WEST PALM BEACH, Fla. — President Donald Trump and first lady Melania Trump will visit Florida on Thursday to survey damage from Hurricane Irma.

White House spokeswoman Sarah Huckabee Sanders announced the president’s visit during Tuesday’s press briefing.

Melania Trump revealed on Twitter that she would travel with the president.

“My concern continues for all impacted by the hurricanes. Will fly to #Florida on Thursday w @potus to survey the damages from #HurricaneIrma,” said a post on Melania Trump’s official Twitter account.

Trump owns Mar-a-Lago in Palm Beach and three other properties in Florida. He recently made two trips to Texas in the aftermath of Hurricane Harvey.

The White House has not revealed where the Trumps will visit in Florida. Most of the state experienced some impact, with Gov. Rick Scott on Monday saying the Keys appeared to be hardest hit.

—The Palm Beach Post


Latest vanishing Florida species: The ice cube

MIAMI — It was once the standard sarcastic reply of a generation of American parents when their baby boomer children said they wanted a pony or a battleship or a house made of gumdrops and cake frosting: “There are people in Hell who want ice water.” But this week in Florida, which without electricity in mid-September is the spitting image of Hell, the aphorism turned literal: Everybody wants ice. And they aren’t gonna get it anytime soon.

With ice factories up and down the state shut down by Hurricane Irma — including one of South Florida’s biggest, in Davie — and emergency services forces like police and hospitals getting most of what little supply remains, ice cubes might as well be made of gold.

“Our freezers are still working, and we still have some ice,” said Jenny Fayad, co-owner of Miami distributor Emergency Ice. “But tomorrow or maybe the next day, we’re going to run out, and then the closest place we can buy ice is Tennessee. Tennessee! Can you believe it?”

Of the 15 or 20 mayor ice suppliers in Miami-Dade and Broward counties, some learned that their entire inventory literally melted away over the weekend when their electricity died. Others sold out quickly on Monday as frantic buyers called in with big orders.

Resupply won’t be easy. Several of South Florida’s ice factories were knocked out by high wind and floodwaters, and won’t be back in business anytime soon.

“In these natural disasters, we do everything we can, but it’s hard to get things back up and running smoothly,” said Darren Boruff, vice president of Dallas-based Reddy Ice, which had several Florida factories — including a huge one in Davie — knocked out. “There’s a long checklist of things you’ve got to do first. The startup process, unfortunately, takes a while.”

The Davie factory can turn out something between 8 and 10 tons of ice an hour when it’s running at full blast. But before that can happen, Reddy Ice has to re-establish a stable power supply, test its water, and then test the ice itself.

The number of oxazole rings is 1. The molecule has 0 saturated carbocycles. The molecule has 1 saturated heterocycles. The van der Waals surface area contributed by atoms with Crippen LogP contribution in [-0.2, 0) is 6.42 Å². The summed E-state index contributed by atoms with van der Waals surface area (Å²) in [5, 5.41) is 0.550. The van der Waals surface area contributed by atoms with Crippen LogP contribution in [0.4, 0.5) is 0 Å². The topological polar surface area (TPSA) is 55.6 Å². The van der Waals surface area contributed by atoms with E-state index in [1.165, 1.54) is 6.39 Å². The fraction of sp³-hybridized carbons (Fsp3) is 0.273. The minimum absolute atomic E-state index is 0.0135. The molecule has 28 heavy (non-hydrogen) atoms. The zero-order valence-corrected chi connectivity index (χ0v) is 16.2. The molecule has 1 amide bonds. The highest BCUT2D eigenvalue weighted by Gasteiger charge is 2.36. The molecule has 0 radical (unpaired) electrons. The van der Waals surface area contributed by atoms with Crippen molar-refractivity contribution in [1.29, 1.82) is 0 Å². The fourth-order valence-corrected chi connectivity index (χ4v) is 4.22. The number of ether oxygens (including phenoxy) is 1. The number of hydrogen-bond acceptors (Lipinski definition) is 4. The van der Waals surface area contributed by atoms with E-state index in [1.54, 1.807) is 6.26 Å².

The startup process is all too familiar to Reddy executives, who just went through the same thing with factories in the Houston area scrambled by Hurricane. (Reddy is one the country’s biggest ice suppliers, operating in 31 states.)

“It took us several days to get back to get the facilities running again there,” said Boruff, who was reluctant to set a precise timetable for the return of the Davie plant. “We implore people to be patient. We have employees who were storm victims as well.”

Another factory, belonging to Opa-locka-based Florida Ice Corp, is still operating — but well below capacity. Using a generator rather than the Florida Power & Light hookup that was knocked out by the storm, the factory is producing 170 to 180 tons a day rather than its usual 250 tons a day.

—Miami Herald


CDC reportedly tells employees not to speak to reporters

ATLANTA — The Atlanta-based Centers for Disease Control and Prevention is reportedly cracking down on the release of information to the public by its scientists and other staff members.

Axios, an online political-news site, obtained a memo from CDC public affairs officer Jeffrey Lancashire, who instructed agency employees not to speak to reporters “even for a simple data-related question.”

“Effective immediately and until further notice, any and all correspondence with any member of the news media, regardless of the nature of the inquiry, must be cleared through CDC’s Atlanta communications office,” the Aug. 31 memo said, according to Axios. “This correspondence includes everything from formal interview requests to the most basic of data requests.”

The Atlanta Journal-Constitution called the CDC’s Atlanta communications office Tuesday, only to encounter a recording that suggested calling again later.

The CDC has long kept tight control over its external communications, as well as over its campus. The complex has evolved into an armed encampment in the post-9/11 world.

But individual scientists and researchers have generally been available to explain their findings — which, of course, often have major implications for public health and, therefore, tend to interest the public (also known as taxpayers).

—The Atlanta Journal-Constitution

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